1:39 p.m. Pacific Time on Saturday.
That's when Sean McVay says we'll know.
In all likelihood, we'll have a good sense of who's starting at quarterback for Los Angeles before then – even if nothing leaks – as it will become apparent when the Rams go through pregame at Lumen Field in Seattle.
Here's my only take on the situation: The Rams can win this game with either quarterback, and perhaps both will be called upon to do so.
The last team to travel to Seattle and beat the Seahawks in the playoffs was the 2004 Rams, who won, 27-20. Torry Holt hauled in the game's first touchdown and went for 108 yards receiving that day, which is an opportunity to congratulate him once again on being a finalist for the Pro Football Hall of Fame.
That was the last Wild Card berth for the Rams. And since then, Seattle is riding a 10-game home win streak in the postseason, third longest in playoff history according to NFL Research.
Break It Down
Holt is the only Ram with more receptions through his first four NFL seasons than Cooper Kupp, who has been activated off the Reserve/Covid-19 list for Saturday's game.
According to Pro Football Focus, Kupp led all receivers in 2020 in missed tackles forced, which could be critical against the Seahawks. Week 16 goes down as one of the surest tackling performances by an opposing defense this season. Whoever is taking snaps, he'll need Kupp's yards after catch.
Donuts Since Davis
This is also a reminder that as we discussed two weeks ago, the last receiver to score against this Seattle defense was Gabriel Davis of the Buffalo Bills in Week 9. That was eight games ago, a week prior to the first meeting between the Seahawks and Rams at SoFi Stadium.
Let it Rain
Speaking of droughts, L.A. failed to score an offensive touchdown in their final two regular season games. Tyler Higbee's haul at the outset of the fourth quarter versus the Jets was the last time the Rams hit paydirt on offense.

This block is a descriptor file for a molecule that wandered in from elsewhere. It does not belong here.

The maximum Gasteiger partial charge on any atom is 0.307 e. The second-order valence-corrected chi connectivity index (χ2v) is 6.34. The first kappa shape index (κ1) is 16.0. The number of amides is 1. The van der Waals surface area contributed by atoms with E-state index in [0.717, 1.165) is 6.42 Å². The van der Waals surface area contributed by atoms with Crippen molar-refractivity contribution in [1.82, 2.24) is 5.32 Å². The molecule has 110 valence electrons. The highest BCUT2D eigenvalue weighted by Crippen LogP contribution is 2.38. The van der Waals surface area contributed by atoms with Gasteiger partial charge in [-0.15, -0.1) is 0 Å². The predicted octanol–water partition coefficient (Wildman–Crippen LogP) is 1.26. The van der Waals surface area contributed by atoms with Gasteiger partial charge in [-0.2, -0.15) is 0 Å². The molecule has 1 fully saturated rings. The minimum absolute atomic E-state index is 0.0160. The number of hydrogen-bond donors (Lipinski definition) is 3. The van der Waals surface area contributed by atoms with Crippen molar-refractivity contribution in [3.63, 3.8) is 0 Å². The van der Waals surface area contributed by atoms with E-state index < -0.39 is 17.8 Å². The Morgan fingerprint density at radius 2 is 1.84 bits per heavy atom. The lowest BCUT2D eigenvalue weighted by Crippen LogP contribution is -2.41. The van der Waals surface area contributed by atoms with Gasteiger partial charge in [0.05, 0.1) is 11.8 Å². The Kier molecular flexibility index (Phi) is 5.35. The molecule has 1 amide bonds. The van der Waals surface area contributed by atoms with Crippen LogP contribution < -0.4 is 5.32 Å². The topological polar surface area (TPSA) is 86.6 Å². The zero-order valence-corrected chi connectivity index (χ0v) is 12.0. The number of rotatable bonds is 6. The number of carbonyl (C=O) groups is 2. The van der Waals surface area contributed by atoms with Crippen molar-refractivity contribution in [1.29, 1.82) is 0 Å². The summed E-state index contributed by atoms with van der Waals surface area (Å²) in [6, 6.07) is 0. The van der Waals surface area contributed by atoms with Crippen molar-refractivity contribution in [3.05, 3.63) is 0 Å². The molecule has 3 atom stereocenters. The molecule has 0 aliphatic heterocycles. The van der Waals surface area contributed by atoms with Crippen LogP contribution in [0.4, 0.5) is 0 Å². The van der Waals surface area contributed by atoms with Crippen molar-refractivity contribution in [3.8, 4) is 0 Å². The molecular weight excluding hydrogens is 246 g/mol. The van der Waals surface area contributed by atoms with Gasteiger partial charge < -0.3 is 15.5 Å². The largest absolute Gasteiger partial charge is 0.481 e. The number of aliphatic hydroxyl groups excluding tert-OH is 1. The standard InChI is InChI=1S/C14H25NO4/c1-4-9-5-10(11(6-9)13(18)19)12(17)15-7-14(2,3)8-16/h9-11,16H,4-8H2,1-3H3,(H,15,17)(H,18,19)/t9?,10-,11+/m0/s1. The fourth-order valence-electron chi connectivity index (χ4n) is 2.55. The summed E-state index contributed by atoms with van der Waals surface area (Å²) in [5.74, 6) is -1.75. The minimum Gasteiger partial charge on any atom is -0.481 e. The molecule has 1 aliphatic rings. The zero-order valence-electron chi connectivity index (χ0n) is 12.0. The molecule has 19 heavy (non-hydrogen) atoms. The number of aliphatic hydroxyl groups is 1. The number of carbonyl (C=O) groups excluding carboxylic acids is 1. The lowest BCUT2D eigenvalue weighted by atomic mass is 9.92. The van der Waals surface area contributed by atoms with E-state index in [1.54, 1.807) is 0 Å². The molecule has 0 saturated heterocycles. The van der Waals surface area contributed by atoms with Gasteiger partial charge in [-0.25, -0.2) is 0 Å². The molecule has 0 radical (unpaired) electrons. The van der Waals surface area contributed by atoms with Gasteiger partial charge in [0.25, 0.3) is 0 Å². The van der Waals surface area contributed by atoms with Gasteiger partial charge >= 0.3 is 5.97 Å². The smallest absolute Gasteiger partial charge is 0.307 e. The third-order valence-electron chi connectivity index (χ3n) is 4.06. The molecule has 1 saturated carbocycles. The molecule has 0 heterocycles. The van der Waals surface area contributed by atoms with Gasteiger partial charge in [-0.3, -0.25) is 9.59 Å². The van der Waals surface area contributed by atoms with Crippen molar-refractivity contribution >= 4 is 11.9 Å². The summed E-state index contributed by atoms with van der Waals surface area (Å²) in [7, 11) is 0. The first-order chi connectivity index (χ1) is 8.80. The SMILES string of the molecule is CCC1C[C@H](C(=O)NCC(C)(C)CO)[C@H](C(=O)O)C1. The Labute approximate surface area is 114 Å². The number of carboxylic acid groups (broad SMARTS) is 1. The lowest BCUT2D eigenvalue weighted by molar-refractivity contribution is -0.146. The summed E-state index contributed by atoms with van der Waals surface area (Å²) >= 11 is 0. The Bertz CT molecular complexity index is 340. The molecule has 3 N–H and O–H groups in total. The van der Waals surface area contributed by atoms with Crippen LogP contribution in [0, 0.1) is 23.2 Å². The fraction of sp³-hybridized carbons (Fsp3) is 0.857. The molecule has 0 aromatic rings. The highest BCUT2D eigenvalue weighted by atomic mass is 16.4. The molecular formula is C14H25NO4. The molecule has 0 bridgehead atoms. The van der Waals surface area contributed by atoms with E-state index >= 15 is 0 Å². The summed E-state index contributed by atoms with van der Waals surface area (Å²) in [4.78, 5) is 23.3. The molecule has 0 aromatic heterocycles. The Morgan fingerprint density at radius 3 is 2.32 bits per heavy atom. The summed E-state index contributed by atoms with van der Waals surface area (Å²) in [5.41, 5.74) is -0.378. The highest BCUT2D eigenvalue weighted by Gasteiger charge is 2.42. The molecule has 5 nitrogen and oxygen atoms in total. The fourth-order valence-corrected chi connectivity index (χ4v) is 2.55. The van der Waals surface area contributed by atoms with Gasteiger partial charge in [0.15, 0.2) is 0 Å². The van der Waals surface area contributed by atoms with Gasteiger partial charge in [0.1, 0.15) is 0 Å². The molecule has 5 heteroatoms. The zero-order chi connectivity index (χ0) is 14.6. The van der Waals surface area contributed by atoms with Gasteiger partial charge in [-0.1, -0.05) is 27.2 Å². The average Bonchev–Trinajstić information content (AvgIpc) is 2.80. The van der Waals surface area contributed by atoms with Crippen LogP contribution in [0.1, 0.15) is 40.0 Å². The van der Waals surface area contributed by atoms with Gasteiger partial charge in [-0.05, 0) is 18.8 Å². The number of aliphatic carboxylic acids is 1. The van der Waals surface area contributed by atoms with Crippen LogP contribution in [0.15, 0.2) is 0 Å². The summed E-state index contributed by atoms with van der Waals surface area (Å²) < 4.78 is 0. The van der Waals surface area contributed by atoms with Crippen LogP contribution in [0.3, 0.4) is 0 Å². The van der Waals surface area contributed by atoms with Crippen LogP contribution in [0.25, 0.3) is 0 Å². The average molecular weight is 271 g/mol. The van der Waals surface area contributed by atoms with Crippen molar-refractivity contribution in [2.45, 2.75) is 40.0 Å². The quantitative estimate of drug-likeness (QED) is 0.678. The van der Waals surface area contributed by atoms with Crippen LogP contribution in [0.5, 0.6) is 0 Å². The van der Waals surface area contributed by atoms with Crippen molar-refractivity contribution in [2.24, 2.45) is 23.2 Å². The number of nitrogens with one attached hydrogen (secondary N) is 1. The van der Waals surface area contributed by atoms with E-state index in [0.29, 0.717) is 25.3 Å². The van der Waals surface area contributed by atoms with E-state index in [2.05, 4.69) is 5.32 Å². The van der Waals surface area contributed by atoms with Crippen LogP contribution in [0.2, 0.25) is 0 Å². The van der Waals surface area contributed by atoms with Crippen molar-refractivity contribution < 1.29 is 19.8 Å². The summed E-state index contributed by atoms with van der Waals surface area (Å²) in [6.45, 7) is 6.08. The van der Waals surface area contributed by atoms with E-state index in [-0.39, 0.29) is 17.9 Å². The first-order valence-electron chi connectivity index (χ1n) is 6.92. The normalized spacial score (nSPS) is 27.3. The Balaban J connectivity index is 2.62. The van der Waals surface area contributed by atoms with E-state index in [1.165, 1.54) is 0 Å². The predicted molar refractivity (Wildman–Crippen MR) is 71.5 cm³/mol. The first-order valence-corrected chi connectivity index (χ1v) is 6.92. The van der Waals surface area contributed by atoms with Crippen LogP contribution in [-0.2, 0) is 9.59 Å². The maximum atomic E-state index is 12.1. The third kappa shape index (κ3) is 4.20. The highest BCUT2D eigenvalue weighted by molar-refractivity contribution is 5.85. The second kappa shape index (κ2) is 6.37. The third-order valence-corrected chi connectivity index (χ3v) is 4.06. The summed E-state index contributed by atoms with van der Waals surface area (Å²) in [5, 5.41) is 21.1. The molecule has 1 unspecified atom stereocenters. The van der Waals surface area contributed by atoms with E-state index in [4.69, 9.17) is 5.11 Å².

Since, the Rams have been a mess in the red zone.
They've run 23 plays on six trips inside their opponent's 20-yard line the last two weeks; have been flagged for three penalties; committed two turnovers (one on downs and a fumble lost); and come away with 12 points.
And that's not including Jared Goff's interception at Seattle in Week 16, which was thrown into the red area.
And penalties have been piling up in general, which is a trend the Rams will have to curtail to advance. They've had five or more accepted against them in each of their last five contests.
Despite that uptick, their 2020 average came in at 4.4 penalties per game, second-fewest in the NFL.
Hopefully Andrew Whitworth's presence can be a calming one for the offense and solve some of these pre-and-post-snap issues.
The left tackle, now 39, returns this weekend from a knee injury suffered just before halftime of the home loss to Seattle in November.
Early in the week, without Whitworth factored into these calculations, NFL Research had the Rams as the youngest roster in the postseason and in possession of the third-fewest number of playoff games.
I was surprised by those rankings, given the Super Bowl run was less than 24 months ago.
Year of the Wolf
Here's an answer to a fan question I was asked this week: What if John Wolford scores his first NFL touchdown in the playoffs? How rare would that be?
According to the Elias Sports Bureau, the only two quarterbacks that had their first career touchdown (passing or rushing) in the postseason are Gary Hogeboom in the 1982 NFC Championship for the Cowboys and Caleb Hanie in the 2010 NFC Championship for the Bears.
Coincidentally, Wolford would be the second quarterback in the Super Bowl era to start a playoff game despite having zero career passing touchdowns. The other?
Ron Jaworski, who led the Rams to a 35-23 win over the Cardinals in the 1975 divisional round (Jaws had a rushing touchdown in the regular season, which is why we wasn't included in the group above). Thanks to NFL Research for that nugget.